Large Blue Butterfly : The Wolf in Ant’s Clothing

The large blue butterfly (Maculinea arion – or Phengaris arion, depending on who you ask) is both beauty and the beast. Beauty because … well, it’s a pretty little butterfly, so what more could you ask for? The beast because it’s also such a master of deception, infiltration and carnivory it could be the antagonist in a sci fi horror movie. A fairly brutal sci fi horror movie at that.

So welcome to the world of a butterfly that is both parasite and predator, combining the tendencies of the cuckoo and the wolf. Oh, and it spends a chunk of its life pretending to be an ant.

Sometimes Nature’s just plain weird … And wonderful, of course.

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Hit the View Post button to see what the large blue looks like, learn more about its bonkers life and explore the frankly mind-blowing world of myrmecophiles in all their almost uncountable variety …

Here it is, emphasizing the ‘beauty’ part of its nature:

Photo by gailhampshire on Flickr.com

And the underside of its wings are even prettier, if anything:

Photo by gailhampshire on Flickr.com

You’d never guess such a fine-looking creature was the result of such a ferocious backstory …

But before we get to that backstory, a little detour that I nearly mentioned in the podcast but didn’t: you can find the large blue butterfly referred to by two different scientific names around the internet: Maculinea arion and (less often, I think) Phengaris arion. The reason for the lack of consistency is to do with how species get named, how those names get revised and the rules scientists follow in coming to a consensus about what name to use – the kind of stuff that interests me, but maybe not everyone else. What I think is a fun little detail, though, which people might not be aware of, is that there is an actual international organisation that exists to resolve these sorts of disagreements, inconsistencies, and so on. The place you go to get a decision, when you need such a thing, on what the right scientific name for an animal is: The International Commission on Zoological Nomenclature. I love that such a thing exists. And I love that they have an open, unresolved case regarding what exactly the Large Blue Butterfly should be called: Case 3508!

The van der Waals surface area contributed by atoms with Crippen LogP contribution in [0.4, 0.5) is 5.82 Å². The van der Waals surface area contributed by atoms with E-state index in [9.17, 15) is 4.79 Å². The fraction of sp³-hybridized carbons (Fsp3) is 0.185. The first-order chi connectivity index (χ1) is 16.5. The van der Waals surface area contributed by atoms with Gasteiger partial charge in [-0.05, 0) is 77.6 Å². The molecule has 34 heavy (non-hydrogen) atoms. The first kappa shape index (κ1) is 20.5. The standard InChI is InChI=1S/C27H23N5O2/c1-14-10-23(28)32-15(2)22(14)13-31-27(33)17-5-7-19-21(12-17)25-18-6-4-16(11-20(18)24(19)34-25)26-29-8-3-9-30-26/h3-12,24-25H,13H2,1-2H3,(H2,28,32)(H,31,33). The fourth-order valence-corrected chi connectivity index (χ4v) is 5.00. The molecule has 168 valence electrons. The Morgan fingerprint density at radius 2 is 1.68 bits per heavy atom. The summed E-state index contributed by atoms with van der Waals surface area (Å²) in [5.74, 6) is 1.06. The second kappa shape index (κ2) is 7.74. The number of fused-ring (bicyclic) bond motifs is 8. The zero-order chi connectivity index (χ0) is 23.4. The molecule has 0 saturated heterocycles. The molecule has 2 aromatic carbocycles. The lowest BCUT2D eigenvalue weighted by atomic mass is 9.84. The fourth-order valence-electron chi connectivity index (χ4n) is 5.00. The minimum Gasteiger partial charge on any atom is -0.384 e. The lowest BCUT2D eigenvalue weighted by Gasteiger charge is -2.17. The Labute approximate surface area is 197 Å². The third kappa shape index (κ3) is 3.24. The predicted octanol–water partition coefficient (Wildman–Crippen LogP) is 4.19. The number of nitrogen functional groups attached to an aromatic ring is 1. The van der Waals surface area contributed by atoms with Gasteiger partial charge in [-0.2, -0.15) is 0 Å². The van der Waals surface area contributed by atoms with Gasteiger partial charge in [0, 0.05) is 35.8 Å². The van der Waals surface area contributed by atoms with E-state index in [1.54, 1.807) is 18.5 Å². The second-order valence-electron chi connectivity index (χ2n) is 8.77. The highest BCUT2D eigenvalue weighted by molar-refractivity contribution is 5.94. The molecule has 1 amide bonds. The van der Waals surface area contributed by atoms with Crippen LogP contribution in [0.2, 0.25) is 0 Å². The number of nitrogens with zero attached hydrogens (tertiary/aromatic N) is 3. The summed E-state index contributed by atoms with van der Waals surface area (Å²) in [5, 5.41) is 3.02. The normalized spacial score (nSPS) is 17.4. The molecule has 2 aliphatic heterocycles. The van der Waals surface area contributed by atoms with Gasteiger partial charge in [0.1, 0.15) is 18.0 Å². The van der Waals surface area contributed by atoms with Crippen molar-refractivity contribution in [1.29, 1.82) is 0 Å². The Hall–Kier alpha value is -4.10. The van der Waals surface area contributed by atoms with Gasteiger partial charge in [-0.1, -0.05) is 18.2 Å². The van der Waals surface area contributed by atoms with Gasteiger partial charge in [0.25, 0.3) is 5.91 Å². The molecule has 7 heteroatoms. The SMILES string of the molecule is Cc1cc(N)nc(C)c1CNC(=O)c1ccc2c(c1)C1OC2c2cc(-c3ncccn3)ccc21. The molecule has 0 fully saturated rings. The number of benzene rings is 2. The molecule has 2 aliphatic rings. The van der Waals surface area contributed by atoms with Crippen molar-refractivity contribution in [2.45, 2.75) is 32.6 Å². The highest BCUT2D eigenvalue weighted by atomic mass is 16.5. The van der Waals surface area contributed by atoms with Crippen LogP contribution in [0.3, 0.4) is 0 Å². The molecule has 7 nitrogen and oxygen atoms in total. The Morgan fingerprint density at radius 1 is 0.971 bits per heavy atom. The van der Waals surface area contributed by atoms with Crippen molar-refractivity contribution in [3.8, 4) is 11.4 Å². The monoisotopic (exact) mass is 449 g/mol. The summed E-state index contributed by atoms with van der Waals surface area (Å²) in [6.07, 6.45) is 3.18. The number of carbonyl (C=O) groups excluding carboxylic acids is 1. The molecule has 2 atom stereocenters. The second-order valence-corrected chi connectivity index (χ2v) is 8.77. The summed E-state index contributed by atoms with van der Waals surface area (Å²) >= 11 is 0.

Anyway, further info

Read about the Large Blue in general, at the excellent UK Butterflies website

Explore the acoustic mimicry of ants by blue butterflies, in Acoustical mimicry in a predatory social parasite of ants F. Barbero et al. ; Journal of Experimental Biology 2009

AND in Corruption of ant acoustical signals by mimetic social parasites, Thomas et al., Communicative & Integrative Biology, 2010 (Which also has a nice, brief overview of the whole ‘blue butterflies playing tricks on ants’ thing).

Explore (if you dare!) the amazing world of myrmecophily, at Wikipedia

And here’s a nice blog post about an inquiline myrmecophile that is, itself, an ant: the kind of adorable Shining Guest Ant.

Music

Opening Theme: Running Waters by Audionautix (Jason Shaw), from audionautix.com. Creative Commons Attribution Licence.

Closing Theme: Acoustic Meditation by Audionautix (Jason Shaw), from audionautix.com. Creative Commons Attribution Licence.

Eik Satie’s Gymnopedie No 1 by Kevin Macleod (Incompetech.com). Creative Commons Attribution Licence.

I Am Running Down the Long Hallway of Viewmont Elementary and CGI Snake by Chris Zabriskie. Creative Commons Attribution Licence.

Joachim Andersen’s 24 Etudes for Flute, performed by Paolo Dalmoro, via musopen.org. Creative Commons Attribution Licence.

somber beauty by fwimmygoat (FGRC). Creative Commons Attribution Licence.

SFX based on sounds uploaded to freesound.org by inchadney (cuckoo) and jswonger (record scratches). Creative Commons Attribution Licence.

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